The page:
Plaintiff was substantially corroborated in this testimony by her mother. Her brother gave corroboration indirectly by testifying that in the preceding March the husband had told him he intended to break up the marriage. The husband's testimony is that when the mother appeared he was holding his wife's hands to keep her "from kicking" him, and that she had threatened to kill him.
We think the testimony with respect to the threat is unconvincing. If the wife said "three times" that night while her husband was trying to leave "I am going to kill you" she spoke when she had no knife, gun or other weapon in her hands. He weighed 245 pounds at the time, and she weighed at most 115 pounds. Furthermore, the husband relies on his alleged good faith proffer to plaintiff of an apartment a few months after the separation in a desire to resume the marriage state. We think this indicates he did not take the "threats" seriously.
The decree is based on the finding that plaintiff deserted her husband without his fault June 23, 1947 and has absented herself from him for more than a year. The court erred in awarding a divorce to the husband. The wife's alleged "nagging" him for money, attempting to kick his shins, tearing off his shirt, and saying three times "I am going to kill you" with no basis for reasonable fear that she would or could carry out the threat, is not enough to warrant his leaving her so as to make her guilty of deserting him.
[6-8] To justify counterplaintiff in leaving his wife for her cruelty, the acts relied on must be of such a character that they would support a divorce for cruelty. Holmstedt v. Holmstedt, 383 Ill. 290. The threat which frightened him must have been of such a character as to constitute cruelty; mere words are not enough. Lipe v. Lipe, 327 Ill. 39. We think that what is said of a threat in Cummins v. Crawford, 88 Ill. 312, a trespass case, is pertinent here. The words used must be said under circumstances which will induce the belief in the mind of a reasonable person that there was imminent danger the threat would be carried out. Plaintiff had no weapon and was presumably powerless when she said the threatening words. He suggests he feared she might have his gun which he had lost. There is no testimony that she had the gun, or ever had it, or that he ever knew she had it, or where he lost it or when.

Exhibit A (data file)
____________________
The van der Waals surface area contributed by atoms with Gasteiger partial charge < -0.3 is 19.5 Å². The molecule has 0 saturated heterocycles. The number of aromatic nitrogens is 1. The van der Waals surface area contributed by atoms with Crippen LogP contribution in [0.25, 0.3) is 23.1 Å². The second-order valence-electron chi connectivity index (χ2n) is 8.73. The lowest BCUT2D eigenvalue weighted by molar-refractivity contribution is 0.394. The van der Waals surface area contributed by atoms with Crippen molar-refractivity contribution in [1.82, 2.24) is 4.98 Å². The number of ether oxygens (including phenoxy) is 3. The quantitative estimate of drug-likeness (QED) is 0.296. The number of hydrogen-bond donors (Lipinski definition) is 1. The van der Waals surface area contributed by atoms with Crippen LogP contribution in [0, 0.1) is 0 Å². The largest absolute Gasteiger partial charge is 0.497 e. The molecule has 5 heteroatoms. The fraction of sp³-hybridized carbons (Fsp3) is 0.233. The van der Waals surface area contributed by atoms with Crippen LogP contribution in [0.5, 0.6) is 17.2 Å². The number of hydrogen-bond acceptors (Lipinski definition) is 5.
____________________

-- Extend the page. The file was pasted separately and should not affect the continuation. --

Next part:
It is our opinion that on all the evidence relevant to the question, reasonable men could not differ in the inference to be drawn. The only reasonable inference is that the husband was not justified in leaving his wife the night of June 23, 1947. She could not therefore as a matter of law have been guilty of desertion. The decree is erroneous and is hereby reversed and remanded with direction to dismiss the counterclaim for want of equity.
Reversed and remanded with direction to dismiss.
LEWE, P.J. and FEINBERG, J., concur.